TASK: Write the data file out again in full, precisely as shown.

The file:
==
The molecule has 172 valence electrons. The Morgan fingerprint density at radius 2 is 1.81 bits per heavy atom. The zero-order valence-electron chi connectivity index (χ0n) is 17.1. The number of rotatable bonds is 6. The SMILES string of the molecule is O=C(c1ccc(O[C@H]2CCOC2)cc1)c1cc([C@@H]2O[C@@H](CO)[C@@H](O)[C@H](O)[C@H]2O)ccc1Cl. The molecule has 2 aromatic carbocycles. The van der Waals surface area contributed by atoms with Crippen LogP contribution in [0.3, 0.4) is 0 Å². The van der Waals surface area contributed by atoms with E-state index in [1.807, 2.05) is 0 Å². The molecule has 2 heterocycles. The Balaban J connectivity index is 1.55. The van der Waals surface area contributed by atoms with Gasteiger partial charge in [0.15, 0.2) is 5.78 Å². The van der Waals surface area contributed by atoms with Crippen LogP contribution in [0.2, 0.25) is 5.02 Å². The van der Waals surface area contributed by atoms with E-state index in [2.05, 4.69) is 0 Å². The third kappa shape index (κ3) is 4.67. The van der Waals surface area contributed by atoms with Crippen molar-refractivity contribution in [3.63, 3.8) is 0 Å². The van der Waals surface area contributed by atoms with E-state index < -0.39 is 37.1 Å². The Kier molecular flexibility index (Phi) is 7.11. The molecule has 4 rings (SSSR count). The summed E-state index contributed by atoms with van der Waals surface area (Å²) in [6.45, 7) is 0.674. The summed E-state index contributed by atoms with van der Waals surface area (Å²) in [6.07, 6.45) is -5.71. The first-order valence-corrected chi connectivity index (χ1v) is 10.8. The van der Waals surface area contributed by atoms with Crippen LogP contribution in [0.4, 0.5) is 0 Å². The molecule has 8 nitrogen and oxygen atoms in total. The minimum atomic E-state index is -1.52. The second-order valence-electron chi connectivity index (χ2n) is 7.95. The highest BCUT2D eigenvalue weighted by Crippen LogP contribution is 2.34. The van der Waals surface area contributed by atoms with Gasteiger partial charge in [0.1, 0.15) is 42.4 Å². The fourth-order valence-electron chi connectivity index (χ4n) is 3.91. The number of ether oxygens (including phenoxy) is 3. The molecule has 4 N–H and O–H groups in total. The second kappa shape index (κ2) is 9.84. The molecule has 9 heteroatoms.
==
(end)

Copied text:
The molecule has 172 valence electrons. The Morgan fingerprint density at radius 2 is 1.81 bits per heavy atom. The zero-order valence-electron chi connectivity index (χ0n) is 17.1. The number of rotatable bonds is 6. The SMILES string of the molecule is O=C(c1ccc(O[C@H]2CCOC2)cc1)c1cc([C@@H]2O[C@@H](CO)[C@@H](O)[C@H](O)[C@H]2O)ccc1Cl. The molecule has 2 aromatic carbocycles. The van der Waals surface area contributed by atoms with Crippen LogP contribution in [0.3, 0.4) is 0 Å². The van der Waals surface area contributed by atoms with E-state index in [1.807, 2.05) is 0 Å². The molecule has 2 heterocycles. The Balaban J connectivity index is 1.55. The van der Waals surface area contributed by atoms with Gasteiger partial charge in [0.15, 0.2) is 5.78 Å². The van der Waals surface area contributed by atoms with Crippen LogP contribution in [0.2, 0.25) is 5.02 Å². The van der Waals surface area contributed by atoms with E-state index in [2.05, 4.69) is 0 Å². The third kappa shape index (κ3) is 4.67. The van der Waals surface area contributed by atoms with Crippen molar-refractivity contribution in [3.63, 3.8) is 0 Å². The van der Waals surface area contributed by atoms with E-state index < -0.39 is 37.1 Å². The Kier molecular flexibility index (Phi) is 7.11. The molecule has 4 rings (SSSR count). The summed E-state index contributed by atoms with van der Waals surface area (Å²) in [6.45, 7) is 0.674. The summed E-state index contributed by atoms with van der Waals surface area (Å²) in [6.07, 6.45) is -5.71. The first-order valence-corrected chi connectivity index (χ1v) is 10.8. The van der Waals surface area contributed by atoms with Crippen LogP contribution in [0.4, 0.5) is 0 Å². The molecule has 8 nitrogen and oxygen atoms in total. The minimum atomic E-state index is -1.52. The second-order valence-electron chi connectivity index (χ2n) is 7.95. The highest BCUT2D eigenvalue weighted by Crippen LogP contribution is 2.34. The van der Waals surface area contributed by atoms with Gasteiger partial charge in [0.1, 0.15) is 42.4 Å². The fourth-order valence-electron chi connectivity index (χ4n) is 3.91. The number of ether oxygens (including phenoxy) is 3. The molecule has 4 N–H and O–H groups in total. The second kappa shape index (κ2) is 9.84. The molecule has 9 heteroatoms.